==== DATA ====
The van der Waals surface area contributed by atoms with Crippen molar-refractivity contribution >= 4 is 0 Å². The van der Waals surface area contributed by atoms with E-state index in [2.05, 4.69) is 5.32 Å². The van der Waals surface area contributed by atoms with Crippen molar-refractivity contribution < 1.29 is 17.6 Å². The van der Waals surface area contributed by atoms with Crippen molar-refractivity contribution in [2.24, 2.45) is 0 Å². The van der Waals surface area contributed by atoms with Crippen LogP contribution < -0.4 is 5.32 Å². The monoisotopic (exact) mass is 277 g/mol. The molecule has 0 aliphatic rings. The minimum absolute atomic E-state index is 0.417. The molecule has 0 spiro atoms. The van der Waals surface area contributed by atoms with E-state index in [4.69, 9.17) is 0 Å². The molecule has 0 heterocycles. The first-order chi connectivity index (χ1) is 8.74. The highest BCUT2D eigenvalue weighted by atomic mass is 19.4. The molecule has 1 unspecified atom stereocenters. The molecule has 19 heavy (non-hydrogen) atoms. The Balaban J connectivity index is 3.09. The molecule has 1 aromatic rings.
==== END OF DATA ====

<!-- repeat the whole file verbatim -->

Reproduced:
The van der Waals surface area contributed by atoms with Crippen molar-refractivity contribution >= 4 is 0 Å². The van der Waals surface area contributed by atoms with E-state index in [2.05, 4.69) is 5.32 Å². The van der Waals surface area contributed by atoms with Crippen molar-refractivity contribution < 1.29 is 17.6 Å². The van der Waals surface area contributed by atoms with Crippen molar-refractivity contribution in [2.24, 2.45) is 0 Å². The van der Waals surface area contributed by atoms with Crippen LogP contribution < -0.4 is 5.32 Å². The monoisotopic (exact) mass is 277 g/mol. The molecule has 0 aliphatic rings. The minimum absolute atomic E-state index is 0.417. The molecule has 0 spiro atoms. The van der Waals surface area contributed by atoms with E-state index in [4.69, 9.17) is 0 Å². The molecule has 0 heterocycles. The first-order chi connectivity index (χ1) is 8.74. The highest BCUT2D eigenvalue weighted by atomic mass is 19.4. The molecule has 1 unspecified atom stereocenters. The molecule has 19 heavy (non-hydrogen) atoms. The Balaban J connectivity index is 3.09. The molecule has 1 aromatic rings.